OK, so lets ditch the emotional outcries and focus on reality. These treefrogs are bad guys and do not belong in our pristine Florida landscape.

Case closed !


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I haven't seen too many armadillos in my area, but if one did show up and started digging for grubs, I would let it have it's fill. It's really nothing to just kick the dirt back into place, and if it digs a hole in the right spot, I could use it as an excuse to plant something. But for some, I can understand some measure of control if the armadillo is digging up crops to get to its quarry. But for my yard I just see them (and moles) as natural pest control. Besides, armadillos have natural predators in the form of coyotes, bobcats, gators and cars to help control their population.


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Leekle,

In my yard they are not digging for grubs they are digging for earthworms....they like my rich dark worm filled soil that I have went to great pains to develop. They dig to the point where they will completely uproot bushes that have been in the ground for a year. They will dig a hole a foot deep under a 5 year old blueberry bush destroying a good portion of the root system. It is worse when things get dry....I think they smell the rich damp soil and it brings them in. I have a fool proof way of dealing with the dillos and has led to 38 of them going bye bye. My 3 acres is completely fenced to keep the deer out and at the bottom of the fence is chicken wire that extends a foot on to the ground as I would prefer to deter than perforate but some do make it in and I shed no tears over their relocation (above ground to below).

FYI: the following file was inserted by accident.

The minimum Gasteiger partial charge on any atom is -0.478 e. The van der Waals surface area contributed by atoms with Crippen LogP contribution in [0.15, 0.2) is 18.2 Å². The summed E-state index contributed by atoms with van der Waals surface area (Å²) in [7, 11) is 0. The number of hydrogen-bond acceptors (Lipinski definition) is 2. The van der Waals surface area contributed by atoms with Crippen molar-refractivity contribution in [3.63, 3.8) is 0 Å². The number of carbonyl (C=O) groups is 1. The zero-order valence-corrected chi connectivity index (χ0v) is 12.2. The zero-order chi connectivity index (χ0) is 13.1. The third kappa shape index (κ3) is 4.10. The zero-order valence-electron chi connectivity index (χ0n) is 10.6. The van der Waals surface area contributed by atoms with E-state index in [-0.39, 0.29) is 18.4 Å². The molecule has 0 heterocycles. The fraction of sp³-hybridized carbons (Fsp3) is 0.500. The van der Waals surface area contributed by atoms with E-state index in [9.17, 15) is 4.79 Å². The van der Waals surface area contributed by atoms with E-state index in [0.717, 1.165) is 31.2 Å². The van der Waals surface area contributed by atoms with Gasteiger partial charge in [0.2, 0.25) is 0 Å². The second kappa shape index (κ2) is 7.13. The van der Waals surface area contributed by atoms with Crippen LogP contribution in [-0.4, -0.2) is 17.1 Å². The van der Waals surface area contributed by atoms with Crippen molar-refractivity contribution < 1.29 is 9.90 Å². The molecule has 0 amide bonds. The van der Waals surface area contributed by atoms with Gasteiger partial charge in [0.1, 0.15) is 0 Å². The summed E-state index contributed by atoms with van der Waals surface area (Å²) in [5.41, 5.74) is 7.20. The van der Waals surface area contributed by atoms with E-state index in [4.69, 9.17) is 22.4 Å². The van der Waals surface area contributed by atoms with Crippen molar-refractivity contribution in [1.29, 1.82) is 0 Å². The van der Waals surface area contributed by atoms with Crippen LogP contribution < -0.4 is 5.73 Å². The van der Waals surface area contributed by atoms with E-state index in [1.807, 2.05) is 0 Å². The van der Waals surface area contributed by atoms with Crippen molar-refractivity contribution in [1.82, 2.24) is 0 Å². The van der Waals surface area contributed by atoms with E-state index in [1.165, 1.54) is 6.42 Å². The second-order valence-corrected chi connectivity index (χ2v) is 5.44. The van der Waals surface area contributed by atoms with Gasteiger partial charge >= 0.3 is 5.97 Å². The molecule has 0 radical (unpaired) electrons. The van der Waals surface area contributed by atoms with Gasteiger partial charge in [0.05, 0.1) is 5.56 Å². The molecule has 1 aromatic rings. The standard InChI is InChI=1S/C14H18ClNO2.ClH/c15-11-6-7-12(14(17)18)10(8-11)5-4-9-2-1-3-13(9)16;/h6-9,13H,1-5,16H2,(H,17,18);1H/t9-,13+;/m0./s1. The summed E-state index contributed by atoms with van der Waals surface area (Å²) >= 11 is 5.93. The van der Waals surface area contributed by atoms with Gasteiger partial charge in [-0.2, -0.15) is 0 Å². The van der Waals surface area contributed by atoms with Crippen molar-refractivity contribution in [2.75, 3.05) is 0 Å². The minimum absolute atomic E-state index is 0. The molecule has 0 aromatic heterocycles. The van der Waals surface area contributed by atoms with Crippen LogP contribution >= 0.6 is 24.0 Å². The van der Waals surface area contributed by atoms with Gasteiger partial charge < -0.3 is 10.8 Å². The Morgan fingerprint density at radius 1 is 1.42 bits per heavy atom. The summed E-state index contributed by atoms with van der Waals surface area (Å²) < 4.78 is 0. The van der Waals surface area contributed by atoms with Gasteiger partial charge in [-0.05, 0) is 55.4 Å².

If people want to bunny hug or armadillo hug or frog hug I am fine with that but to say just give up on a pest species is ridiculous. Man is pretty good at wiping out species:)


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RE: Small frog invasion !!!!